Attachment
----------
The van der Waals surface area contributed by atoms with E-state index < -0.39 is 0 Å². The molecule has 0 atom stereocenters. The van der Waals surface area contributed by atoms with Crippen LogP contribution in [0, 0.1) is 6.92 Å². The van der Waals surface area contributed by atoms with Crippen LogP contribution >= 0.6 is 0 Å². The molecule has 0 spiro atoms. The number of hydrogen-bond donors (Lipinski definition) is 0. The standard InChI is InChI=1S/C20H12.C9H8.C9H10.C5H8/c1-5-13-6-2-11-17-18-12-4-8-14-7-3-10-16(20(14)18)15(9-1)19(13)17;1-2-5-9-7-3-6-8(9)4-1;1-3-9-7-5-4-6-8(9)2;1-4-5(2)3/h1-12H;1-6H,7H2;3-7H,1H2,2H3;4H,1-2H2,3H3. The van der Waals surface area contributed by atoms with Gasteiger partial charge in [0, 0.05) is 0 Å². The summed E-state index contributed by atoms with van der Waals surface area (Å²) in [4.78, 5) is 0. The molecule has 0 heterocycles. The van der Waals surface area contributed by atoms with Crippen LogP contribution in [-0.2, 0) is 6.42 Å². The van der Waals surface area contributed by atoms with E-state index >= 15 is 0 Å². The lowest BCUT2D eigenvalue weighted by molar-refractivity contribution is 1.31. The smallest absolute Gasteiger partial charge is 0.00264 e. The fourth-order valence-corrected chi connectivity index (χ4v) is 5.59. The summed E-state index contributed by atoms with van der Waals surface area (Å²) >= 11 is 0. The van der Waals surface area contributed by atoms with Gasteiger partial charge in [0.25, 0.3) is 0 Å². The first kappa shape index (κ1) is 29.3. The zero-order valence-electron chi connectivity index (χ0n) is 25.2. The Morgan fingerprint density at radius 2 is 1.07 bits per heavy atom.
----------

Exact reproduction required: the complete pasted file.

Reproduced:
The van der Waals surface area contributed by atoms with E-state index < -0.39 is 0 Å². The molecule has 0 atom stereocenters. The van der Waals surface area contributed by atoms with Crippen LogP contribution in [0, 0.1) is 6.92 Å². The van der Waals surface area contributed by atoms with Crippen LogP contribution >= 0.6 is 0 Å². The molecule has 0 spiro atoms. The number of hydrogen-bond donors (Lipinski definition) is 0. The standard InChI is InChI=1S/C20H12.C9H8.C9H10.C5H8/c1-5-13-6-2-11-17-18-12-4-8-14-7-3-10-16(20(14)18)15(9-1)19(13)17;1-2-5-9-7-3-6-8(9)4-1;1-3-9-7-5-4-6-8(9)2;1-4-5(2)3/h1-12H;1-6H,7H2;3-7H,1H2,2H3;4H,1-2H2,3H3. The van der Waals surface area contributed by atoms with Gasteiger partial charge in [0, 0.05) is 0 Å². The summed E-state index contributed by atoms with van der Waals surface area (Å²) in [4.78, 5) is 0. The molecule has 0 heterocycles. The van der Waals surface area contributed by atoms with Crippen LogP contribution in [-0.2, 0) is 6.42 Å². The van der Waals surface area contributed by atoms with E-state index >= 15 is 0 Å². The lowest BCUT2D eigenvalue weighted by molar-refractivity contribution is 1.31. The smallest absolute Gasteiger partial charge is 0.00264 e. The fourth-order valence-corrected chi connectivity index (χ4v) is 5.59. The summed E-state index contributed by atoms with van der Waals surface area (Å²) >= 11 is 0. The van der Waals surface area contributed by atoms with Gasteiger partial charge in [0.25, 0.3) is 0 Å². The first kappa shape index (κ1) is 29.3. The zero-order valence-electron chi connectivity index (χ0n) is 25.2. The Morgan fingerprint density at radius 2 is 1.07 bits per heavy atom.